When you don’t conform to bodily norms on stage

NEWS
Inka Reijonen, 12.10.2017

Maija Karhunen is known as a writer and the editor in chief of Liikekieli.com, Finnish online magazine about dance art. She is also a dancer whose body doesn’t correspond to the normative expectations on stage. In August, she performed at the Tanz im August festival in Sanna Kekäläinen's piece.

Maija Karhunen performed at the Tanz im August festival in Sanna Kekäläinen’s piece Hafed Collage of Differences and Fragility. @ Lilja Lehmuskallio.

Karhunen is also physically disabled: she has a congenital disease that affects bone fragility and she is a person of short stature. Normally she moves with a wheelchair.

It feels unfair to even mention this. However, bodies that differ from the normative idea of a body are still rare on stage.

“Dance and performing arts are obviously challenging when it comes to bodily norms. If I were a novelist, it would be different for sure. For example, as for me, the opportunity for higher education in dance isn’t something taken for granted,” Karhunen states.

Dancer’s body is often personal. Through the body dancer delivers meanings on the stage and is part of the aesthetics of the piece. And especially when that body doesn’t correspond to the norm it becomes political. Disablement seems still to be a statement on the stage.

“Sometimes it feels that for some audience members I’m a screen onto which things are projected – emancipation, politics of diversity, whatever one wants to see in a performance.”

Karhunen finds it important that there are diverse bodies on stage – that way the normativity is called into question.

Every artwork creates its own universe, and the fact that as a dancer I lack the ability to walk is mostly completely unimportant.

“When you return, when you appear again and again on the stage, the observation of a body that doesn’t correspond to the norms can have a less disconcerting effect. Every artwork creates its own universe, and the fact that as a dancer I lack the ability to walk is mostly completely unimportant,” says Karhunen in an interview by Olli Ahlroos.

Returning on the stage in several productions has boosted her self-confidence.

“The more I have danced and performed the more I respect my own body and movement. Now I feel that there is a value in what I do. And I feel emancipated and stronger as a performer.”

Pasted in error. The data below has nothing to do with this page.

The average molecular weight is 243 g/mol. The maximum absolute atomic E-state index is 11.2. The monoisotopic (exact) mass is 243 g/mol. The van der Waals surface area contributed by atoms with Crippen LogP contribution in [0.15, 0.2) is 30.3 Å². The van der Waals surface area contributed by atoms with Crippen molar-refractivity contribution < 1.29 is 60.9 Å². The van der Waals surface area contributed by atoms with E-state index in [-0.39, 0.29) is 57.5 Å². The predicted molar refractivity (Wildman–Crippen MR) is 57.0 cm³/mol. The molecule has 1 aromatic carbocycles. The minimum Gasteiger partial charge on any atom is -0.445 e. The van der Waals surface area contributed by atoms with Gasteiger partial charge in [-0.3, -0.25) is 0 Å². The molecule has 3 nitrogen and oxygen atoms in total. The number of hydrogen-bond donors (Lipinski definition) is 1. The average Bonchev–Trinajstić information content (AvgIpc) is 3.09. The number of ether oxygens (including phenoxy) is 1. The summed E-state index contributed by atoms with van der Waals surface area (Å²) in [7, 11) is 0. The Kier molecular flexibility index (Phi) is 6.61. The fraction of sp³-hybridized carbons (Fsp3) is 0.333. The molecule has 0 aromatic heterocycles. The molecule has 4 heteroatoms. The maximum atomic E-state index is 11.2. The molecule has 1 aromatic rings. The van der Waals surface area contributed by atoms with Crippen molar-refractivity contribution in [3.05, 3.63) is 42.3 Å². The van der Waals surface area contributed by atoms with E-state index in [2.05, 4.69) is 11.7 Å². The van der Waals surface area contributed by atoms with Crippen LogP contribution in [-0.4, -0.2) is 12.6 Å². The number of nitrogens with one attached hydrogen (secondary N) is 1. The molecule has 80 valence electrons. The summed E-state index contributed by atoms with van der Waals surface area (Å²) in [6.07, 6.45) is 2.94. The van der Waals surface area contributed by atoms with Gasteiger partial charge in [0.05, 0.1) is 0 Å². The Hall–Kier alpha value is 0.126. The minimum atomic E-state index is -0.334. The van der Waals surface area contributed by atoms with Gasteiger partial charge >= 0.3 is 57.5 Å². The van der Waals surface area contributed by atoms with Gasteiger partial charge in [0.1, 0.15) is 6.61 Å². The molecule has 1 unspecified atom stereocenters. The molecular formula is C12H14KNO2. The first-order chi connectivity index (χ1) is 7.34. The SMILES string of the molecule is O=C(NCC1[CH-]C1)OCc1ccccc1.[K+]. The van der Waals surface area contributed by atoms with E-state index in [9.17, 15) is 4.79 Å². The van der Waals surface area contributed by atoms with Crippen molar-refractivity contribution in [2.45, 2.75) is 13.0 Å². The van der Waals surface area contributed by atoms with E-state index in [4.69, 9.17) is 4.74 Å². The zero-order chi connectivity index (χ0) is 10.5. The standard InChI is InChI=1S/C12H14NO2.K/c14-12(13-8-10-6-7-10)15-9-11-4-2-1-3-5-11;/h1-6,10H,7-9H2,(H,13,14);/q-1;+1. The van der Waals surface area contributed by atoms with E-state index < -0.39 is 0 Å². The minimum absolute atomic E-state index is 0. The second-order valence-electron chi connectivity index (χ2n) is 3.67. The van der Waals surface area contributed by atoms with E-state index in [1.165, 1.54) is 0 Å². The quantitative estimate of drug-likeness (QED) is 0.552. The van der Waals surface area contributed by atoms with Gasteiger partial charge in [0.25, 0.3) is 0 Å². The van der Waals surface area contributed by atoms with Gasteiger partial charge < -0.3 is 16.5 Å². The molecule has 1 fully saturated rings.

Against classifications

According to Karhunen, through writing one is able to spread the idea of diversity in the dance art and open different approaches to the piece. “Writing is also a good way to approach people and stay open and curious for different ways of thinking.”

She started dancing in the circles of so called integrated dance where disabled find their own ways to move with non-disabled persons. However, Karhunen doesn’t believe in classifications – that in some places you can act as a disabled person and in some others not.

Maija Karhunen and Maija Hirvanen in the piece Epic Failing. @ Aki-Pekka Sinikoski.

During the last two years she has worked and performed as a dance artist in recognized dance pieces: Hafed Collage of Differences and Fragility (2016) and Studien über Hysterie Zwei (2017) by Sanna Kekäläinen and Epic Failing (2015) by Maija Hirvanen.

When you don’t correspond to the standard and norms, you may end up doing things differently and walking your own path.

Disability has made her braver and more self confident. “When you don’t correspond to the standard and norms, you may end up doing things differently and walking your own path.”

But, what Karhunen wants to say with her art:

“Personal and intimate relationship with your body, how we cope with all the expectations and norms and how we can be and interact on the stage, are always on my mind.”